This story was originally published by the WND News Center.
A school in Colorado Springs apparently is of the belief that the Constitution protects an individual's speech – as long as no one objects to the speech.
That's the conclusion as a result of a fight in the school over one student's Gadsden flag patch on his backpack.
The school, falsely claiming that it was a representation of slavery, banned it from class, then backtracked by issuing a statement supporting the Constitution.
Now, however, the Foundation for Individual Rights and Expression is getting involved.
The group has announced, "Colorado public school to allow the student to display Gadsden flag patch — as long as nobody complains."
The dispute involves middle schooler Jaiden Rodriguez and the Gadsden patch on his backpack.
The FIRE reported, "After video of a school administrator meeting with the student and his mother went viral earlier this week, the school relented and will allow him to sport the patch '[a]t this time.' However, the student’s mother, Eden Rodriguez, informed FIRE that the school district’s assistant superintendent told her this 'permission' comes with a troubling caveat: If a student or staff member complains about the patch, it must come off."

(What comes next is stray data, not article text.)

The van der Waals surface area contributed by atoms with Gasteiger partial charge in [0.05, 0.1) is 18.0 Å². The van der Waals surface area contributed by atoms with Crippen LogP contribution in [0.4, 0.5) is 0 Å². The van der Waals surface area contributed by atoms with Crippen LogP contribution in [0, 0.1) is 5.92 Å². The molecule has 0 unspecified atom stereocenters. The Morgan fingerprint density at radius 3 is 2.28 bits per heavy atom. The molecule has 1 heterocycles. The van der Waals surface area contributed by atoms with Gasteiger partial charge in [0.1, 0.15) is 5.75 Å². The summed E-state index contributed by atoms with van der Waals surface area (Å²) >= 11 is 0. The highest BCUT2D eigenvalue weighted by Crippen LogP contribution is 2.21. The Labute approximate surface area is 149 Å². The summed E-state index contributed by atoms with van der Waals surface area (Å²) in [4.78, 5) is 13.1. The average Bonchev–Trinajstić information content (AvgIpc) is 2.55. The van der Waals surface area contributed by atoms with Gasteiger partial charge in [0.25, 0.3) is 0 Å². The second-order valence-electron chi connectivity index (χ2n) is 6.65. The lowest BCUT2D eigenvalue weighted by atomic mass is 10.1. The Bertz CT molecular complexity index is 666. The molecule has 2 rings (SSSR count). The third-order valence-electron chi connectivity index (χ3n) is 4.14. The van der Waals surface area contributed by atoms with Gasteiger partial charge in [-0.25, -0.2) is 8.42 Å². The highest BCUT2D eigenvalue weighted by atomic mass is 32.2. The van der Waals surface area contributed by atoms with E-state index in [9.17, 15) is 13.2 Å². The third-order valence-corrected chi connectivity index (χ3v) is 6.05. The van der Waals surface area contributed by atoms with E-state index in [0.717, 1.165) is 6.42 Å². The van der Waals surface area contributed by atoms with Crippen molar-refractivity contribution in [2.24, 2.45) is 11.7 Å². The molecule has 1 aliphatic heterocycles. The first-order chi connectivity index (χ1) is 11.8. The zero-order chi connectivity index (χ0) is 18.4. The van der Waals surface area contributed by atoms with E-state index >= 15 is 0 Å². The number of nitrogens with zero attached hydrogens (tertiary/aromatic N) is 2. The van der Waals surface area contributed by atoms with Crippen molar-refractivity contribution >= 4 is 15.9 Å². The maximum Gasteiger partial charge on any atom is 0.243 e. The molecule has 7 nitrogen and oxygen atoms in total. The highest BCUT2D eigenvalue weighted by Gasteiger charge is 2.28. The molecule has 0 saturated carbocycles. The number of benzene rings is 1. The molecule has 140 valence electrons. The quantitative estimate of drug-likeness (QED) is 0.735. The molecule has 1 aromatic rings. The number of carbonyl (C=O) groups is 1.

The report noted that the school also is demanding that Jaiden remove another patch that "is equally protected by the First Amendment," representing a gun rights nonprofit.
FIRE said it has issued a letter to the school that the Constitution doesn’t allow officials to censor speech to fit their own ideologies.
The student has used the "Don't Tread on Me" image for some time, the report said.
It originally was "a popular symbol of unity and defiance among the American colonies during the Revolutionary War, and various groups with different political aims have used it over its long, subsequent history."
WND reported earlier that after the controversy hit headlines, the school officials "confirmed they 'have informed the student's family that he may attend school with the Gadsden flag patch on his backpack.'"